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Election Law

Alabama Legislative Black Caucus v. Alabama - Post-Argument SCOTUScast

SCOTUScast 2-14-15 featuring Mark Braden
Mark Braden February 24, 2015

On November 12, 2014, the Supreme Court heard oral argument in Alabama Legislative Black Caucus v. Alabama, which was consolidated with Alabama Democratic Conference v. Alabama.

These cases ask whether Alabama's legislative redistricting plans classify black voters by race, in violation of the Fourteenth Amendment, by intentionally packing them into districts designed to maintain supermajority percentages produced when 2010 census data are applied to the 2001 majority-black districts.

To discuss the case, we have Mark Braden, who is Of Counsel at Baker & Hostetler.

Former United States Attorney General Meese on Voter ID Laws - Podcast

Civil Rights and Free Speech & Election Law Practice Groups Podcast
Edwin Meese III January 30, 2015

Numerous states have passed voter identification laws, and the Supreme Court has permitted them to remain in effect. Nonetheless, voter ID remains a highly controversial issue. Former United States Attorney General Edwin Meese III discussed voter fraud and the importance of voter ID laws and answered audience questions on a live Teleforum conference call.

  • Hon. Edwin Meese III, Ronald Reagan Distinguished Fellow Emeritus, The Heritage Foundation

The Criminalization of Politics - Event Audio/Video

Criminal Law & Procedure Practice Group
Todd P. Graves, Edward T. Kang, John C. Richter, John G. Malcolm December 15, 2014

What actions are political and what actions are criminal? Where should prosecutors and courts draw the lines? How should we decide what actions should be evaluated at the ballot box and what actions should be evaluated in a court of law? This panel will discuss the recent use of criminal law to pursue public officials and political activity. A presentation of former high level Justice Department attorneys will look to recent prosecutions, such as those of Bob McDonnell and John Edwards, to evaluate whether our criminal law is wading too deeply into political activity. Relying on their expertise, the panelists will address a number of federal crimes, like Honest Services Fraud, used to pursue politicians, and discuss whether it is wise to put politics on trial, or whether the voters should decide.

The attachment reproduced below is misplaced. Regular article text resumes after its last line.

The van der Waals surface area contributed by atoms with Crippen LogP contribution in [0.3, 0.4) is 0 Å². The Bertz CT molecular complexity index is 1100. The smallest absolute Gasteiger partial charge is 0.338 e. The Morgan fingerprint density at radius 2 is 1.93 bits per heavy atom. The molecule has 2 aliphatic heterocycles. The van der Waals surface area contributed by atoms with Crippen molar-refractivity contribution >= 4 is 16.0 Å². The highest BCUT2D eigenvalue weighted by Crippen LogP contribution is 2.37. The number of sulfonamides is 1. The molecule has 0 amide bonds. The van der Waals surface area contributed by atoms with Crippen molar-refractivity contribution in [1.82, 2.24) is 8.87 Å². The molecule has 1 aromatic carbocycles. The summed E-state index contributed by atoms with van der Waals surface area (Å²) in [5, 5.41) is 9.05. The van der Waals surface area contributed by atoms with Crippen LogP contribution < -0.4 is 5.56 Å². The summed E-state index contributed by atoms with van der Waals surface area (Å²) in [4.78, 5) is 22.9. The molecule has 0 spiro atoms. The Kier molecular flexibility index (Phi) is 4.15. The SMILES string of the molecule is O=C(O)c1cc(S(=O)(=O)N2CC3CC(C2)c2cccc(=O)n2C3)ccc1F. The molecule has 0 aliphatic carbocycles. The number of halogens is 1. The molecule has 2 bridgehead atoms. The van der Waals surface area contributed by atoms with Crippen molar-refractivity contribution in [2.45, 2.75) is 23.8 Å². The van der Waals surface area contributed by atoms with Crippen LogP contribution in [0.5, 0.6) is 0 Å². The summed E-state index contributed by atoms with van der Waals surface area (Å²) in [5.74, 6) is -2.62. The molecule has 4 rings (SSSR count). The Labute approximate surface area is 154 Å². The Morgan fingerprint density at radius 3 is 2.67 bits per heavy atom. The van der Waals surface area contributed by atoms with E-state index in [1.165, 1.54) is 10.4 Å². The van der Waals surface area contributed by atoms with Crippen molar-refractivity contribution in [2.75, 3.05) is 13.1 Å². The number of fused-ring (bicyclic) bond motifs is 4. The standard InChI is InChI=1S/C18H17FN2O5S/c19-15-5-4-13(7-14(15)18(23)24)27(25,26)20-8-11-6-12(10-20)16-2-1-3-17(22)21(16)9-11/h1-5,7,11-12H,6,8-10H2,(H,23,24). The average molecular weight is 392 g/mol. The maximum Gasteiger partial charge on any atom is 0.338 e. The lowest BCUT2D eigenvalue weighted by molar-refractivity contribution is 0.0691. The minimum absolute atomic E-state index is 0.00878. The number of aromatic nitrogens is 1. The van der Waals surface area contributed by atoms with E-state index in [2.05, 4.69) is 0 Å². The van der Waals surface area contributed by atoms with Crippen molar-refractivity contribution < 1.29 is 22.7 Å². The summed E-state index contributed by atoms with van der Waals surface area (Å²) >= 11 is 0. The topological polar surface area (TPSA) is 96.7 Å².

The Criminal Law & Procedure Practice Group hosted this event on December 11, 2014, at the National Press Club in Washington, DC.

Featuring:

  • Mr. Todd P. Graves, Graves Garrett LLC
  • Mr. Edward T. Kang, Partner, Alston & Bird LLP
  • Mr. John C. Richter, Partner, King & Spalding
  • Moderator: Mr. John G. Malcolm, Chairman, Federalist Society Criminal Law & Procedure Practice Group Executive Committee, and Director and Ed Gilbertson and Sherry Lindberg Gilbertson Senior Legal Fellow, Edwin Meese III Center for Legal and Judicial Studies, The Heritage Foundation

National Press Club
Washington, DC

Susan B. Anthony List v. Driehaus - Post-Argument SCOTUScast

SCOTUScast 4-29-14 featuring John Malcolm
John G. Malcolm April 29, 2014

John MalcolmOn April 22, 2014, the Supreme Court heard oral argument in Susan B. Anthony List v. Driehaus. The question in this case is twofold. First, whether, to challenge a speech-suppressive law, a person whose speech is prohibited must prove that authorities would definitely and successfully prosecute him, as the Sixth Circuit holds, or whether the court should presume that a credible threat of prosecution exists absent the law falling into disuse or a firm commitment by prosecutors not to enforce the law, as seven other Circuits hold. The second question is whether the Sixth Circuit erred by holding, in direct conflict with the Eighth Circuit, that state laws prohibiting “false” political speech are not subject to pre-enforcement First Amendment review as long as the speaker maintains that his speech is true, even if others who enforce the law disagree.

To discuss the case, we have John G. Malcolm, Director, Edwin Meese III Center for Legal and Judicial Studies, The Heritage Foundation.

Is “False” Political Speech Protected? - Susan B. Anthony List v. Driehaus - Podcast

Criminal Law & Procedure and Free Speech & Election Law Practice Groups Podcast
John G. Malcolm April 23, 2014

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On Tuesday, April 22, 2014, the Supreme Court heard oral arguments in Susan B. Anthony List v. Driehaus. The Court will answer the following questions: (1) Whether, to challenge a speech-suppressive law, a party whose speech is arguably proscribed must prove that authorities would certainly and successfully prosecute him, as the Sixth Circuit holds, or should the court presume that a credible threat of prosecution exists absent desuetude or a firm commitment by prosecutors not to enforce the law, as seven other Circuits hold; and (2) whether the Sixth Circuit erred by holding, in direct conflict with the Eighth Circuit, that state laws proscribing “false” political speech are not subject to pre-enforcement First Amendment review so long as the speaker maintains that its speech is true, even if others who enforce the law manifestly disagree. Our expert attended the oral arguments and offered his impressions to a call-in audience.

Featuring:

  • John G. Malcolm, Director and Ed Gilbertson and Sherry Lindberg Gilbertson Senior Legal Fellow, Edwin Meese III Center for Legal and Judicial Studies, The Heritage Foundation

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